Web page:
# Induced emf

1. Jan 29, 2006

### Pixter

If we have a loop with radius 12 cm that lies in a uniform magnetic field of 1.5T.

The magnetic field is in the positive z direction and the loop lies in the horizontal xy-plane. Now if the loop is removed from the field in a time interval of 2.0x10^-3 s what will the average induced emf be.

Right now first I thaught it might be zero but then seeing as the b field will be constant and A will change.

therefore it has to be emf= - -b x dA/dt

but how can i describe the rate of change of A?

ps:am I even on the right track? =)

Last edited: Jan 29, 2006
2. Jan 29, 2006

### PPonte

If I understood well the magnetic field is perpendicular to the loop:
the A will decrease from it's maximum value (the area of the loop: 4,52 x 10^-2 m^2) to zero.

3. Jan 29, 2006

### Pixter

yeah so the average emf induced would be d(A/2)/dt ?

4. Jan 29, 2006

### PPonte

In my opinion, we could simplify the formula:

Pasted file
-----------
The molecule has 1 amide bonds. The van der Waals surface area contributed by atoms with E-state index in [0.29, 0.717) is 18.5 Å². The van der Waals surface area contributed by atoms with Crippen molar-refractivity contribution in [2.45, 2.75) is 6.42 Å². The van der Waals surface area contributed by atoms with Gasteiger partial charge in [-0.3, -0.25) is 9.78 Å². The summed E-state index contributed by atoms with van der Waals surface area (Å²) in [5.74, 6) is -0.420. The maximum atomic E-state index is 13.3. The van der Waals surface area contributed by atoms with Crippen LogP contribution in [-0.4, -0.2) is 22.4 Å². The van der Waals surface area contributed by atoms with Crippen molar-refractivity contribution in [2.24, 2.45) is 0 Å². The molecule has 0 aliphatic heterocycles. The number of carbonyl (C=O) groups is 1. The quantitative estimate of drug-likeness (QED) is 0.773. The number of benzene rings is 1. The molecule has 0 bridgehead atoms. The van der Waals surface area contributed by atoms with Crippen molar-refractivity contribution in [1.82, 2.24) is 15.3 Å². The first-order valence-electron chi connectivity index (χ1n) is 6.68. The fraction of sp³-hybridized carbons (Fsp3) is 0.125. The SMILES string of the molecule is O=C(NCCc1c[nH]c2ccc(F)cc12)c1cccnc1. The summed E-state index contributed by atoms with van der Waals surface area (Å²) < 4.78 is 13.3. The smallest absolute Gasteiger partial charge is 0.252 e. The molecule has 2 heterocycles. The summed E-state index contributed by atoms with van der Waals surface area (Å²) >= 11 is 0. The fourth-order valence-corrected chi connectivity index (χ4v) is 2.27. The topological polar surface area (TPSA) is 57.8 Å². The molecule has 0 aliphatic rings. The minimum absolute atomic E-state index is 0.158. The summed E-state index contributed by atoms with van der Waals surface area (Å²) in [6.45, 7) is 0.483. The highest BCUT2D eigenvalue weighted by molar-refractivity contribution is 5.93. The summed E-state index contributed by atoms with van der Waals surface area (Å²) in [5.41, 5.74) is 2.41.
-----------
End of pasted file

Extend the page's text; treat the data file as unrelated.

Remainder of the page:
emf induced = B.A/dt

B= 1,5 T
A (of the loop) = 4,52 x 10^-2 m^2
dt = 2,0 x 10^-3 s
emf = 33,9 V

But wait for the experts, it's possible that I am mistaken.

Last edited by a moderator: Jan 29, 2006
5. Jan 29, 2006

### Psi-String

I thinks it is

$$\frac{\Delta \Phi_B}{\Delta t}$$

since it asks average value not instantanious one, I think 33.912 V is a correct answer.

6. Jan 29, 2006

### Pixter

but surely the average A confined in the magentic field during dt must be half A.. therefore the average Induced emf must be -d(A/2)/dt

or?

7. Jan 29, 2006

### PPonte

It is not an average A but a variation of A.
Phi=B.A.costheta

and

efm = dPHi/dt

PS- Sorry, but I don't know to latex.

Last edited by a moderator: Jan 29, 2006